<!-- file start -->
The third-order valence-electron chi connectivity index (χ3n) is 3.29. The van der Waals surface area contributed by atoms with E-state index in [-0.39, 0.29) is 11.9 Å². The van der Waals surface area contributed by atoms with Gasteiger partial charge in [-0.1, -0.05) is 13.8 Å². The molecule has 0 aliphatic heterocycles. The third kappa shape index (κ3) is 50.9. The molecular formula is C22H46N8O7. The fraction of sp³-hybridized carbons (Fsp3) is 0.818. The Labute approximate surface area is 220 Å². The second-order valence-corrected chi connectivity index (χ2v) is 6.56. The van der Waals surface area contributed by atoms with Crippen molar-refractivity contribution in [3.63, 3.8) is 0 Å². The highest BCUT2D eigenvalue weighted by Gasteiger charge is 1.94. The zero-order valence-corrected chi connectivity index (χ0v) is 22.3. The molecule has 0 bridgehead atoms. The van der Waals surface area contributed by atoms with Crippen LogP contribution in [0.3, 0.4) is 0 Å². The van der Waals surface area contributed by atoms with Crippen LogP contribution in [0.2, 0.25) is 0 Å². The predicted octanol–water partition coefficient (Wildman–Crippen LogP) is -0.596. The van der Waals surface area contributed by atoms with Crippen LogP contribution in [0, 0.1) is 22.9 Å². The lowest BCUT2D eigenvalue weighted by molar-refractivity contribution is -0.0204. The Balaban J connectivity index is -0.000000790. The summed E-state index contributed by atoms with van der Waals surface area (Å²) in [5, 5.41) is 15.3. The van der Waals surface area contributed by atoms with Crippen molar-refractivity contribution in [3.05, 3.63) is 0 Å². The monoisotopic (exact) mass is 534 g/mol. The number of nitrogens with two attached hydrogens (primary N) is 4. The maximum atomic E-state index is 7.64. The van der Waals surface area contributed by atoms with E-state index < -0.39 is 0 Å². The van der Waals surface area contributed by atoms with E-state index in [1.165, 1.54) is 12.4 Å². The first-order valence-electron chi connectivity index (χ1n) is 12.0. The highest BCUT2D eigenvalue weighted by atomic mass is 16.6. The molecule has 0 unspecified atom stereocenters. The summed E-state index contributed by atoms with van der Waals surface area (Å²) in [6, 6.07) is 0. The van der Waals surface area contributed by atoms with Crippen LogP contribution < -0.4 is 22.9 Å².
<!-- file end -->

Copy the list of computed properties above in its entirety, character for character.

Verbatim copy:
The third-order valence-electron chi connectivity index (χ3n) is 3.29. The van der Waals surface area contributed by atoms with E-state index in [-0.39, 0.29) is 11.9 Å². The van der Waals surface area contributed by atoms with Gasteiger partial charge in [-0.1, -0.05) is 13.8 Å². The molecule has 0 aliphatic heterocycles. The third kappa shape index (κ3) is 50.9. The molecular formula is C22H46N8O7. The fraction of sp³-hybridized carbons (Fsp3) is 0.818. The Labute approximate surface area is 220 Å². The second-order valence-corrected chi connectivity index (χ2v) is 6.56. The van der Waals surface area contributed by atoms with Crippen molar-refractivity contribution in [3.63, 3.8) is 0 Å². The highest BCUT2D eigenvalue weighted by Gasteiger charge is 1.94. The zero-order valence-corrected chi connectivity index (χ0v) is 22.3. The molecule has 0 bridgehead atoms. The van der Waals surface area contributed by atoms with Crippen LogP contribution in [0.3, 0.4) is 0 Å². The van der Waals surface area contributed by atoms with Crippen LogP contribution in [0.2, 0.25) is 0 Å². The predicted octanol–water partition coefficient (Wildman–Crippen LogP) is -0.596. The van der Waals surface area contributed by atoms with Crippen LogP contribution in [0, 0.1) is 22.9 Å². The lowest BCUT2D eigenvalue weighted by molar-refractivity contribution is -0.0204. The Balaban J connectivity index is -0.000000790. The summed E-state index contributed by atoms with van der Waals surface area (Å²) in [5, 5.41) is 15.3. The van der Waals surface area contributed by atoms with Crippen molar-refractivity contribution in [3.05, 3.63) is 0 Å². The monoisotopic (exact) mass is 534 g/mol. The number of nitrogens with two attached hydrogens (primary N) is 4. The maximum atomic E-state index is 7.64. The van der Waals surface area contributed by atoms with E-state index < -0.39 is 0 Å². The van der Waals surface area contributed by atoms with E-state index in [1.165, 1.54) is 12.4 Å². The first-order valence-electron chi connectivity index (χ1n) is 12.0. The highest BCUT2D eigenvalue weighted by atomic mass is 16.6. The molecule has 0 unspecified atom stereocenters. The summed E-state index contributed by atoms with van der Waals surface area (Å²) in [6, 6.07) is 0. The van der Waals surface area contributed by atoms with Crippen LogP contribution < -0.4 is 22.9 Å².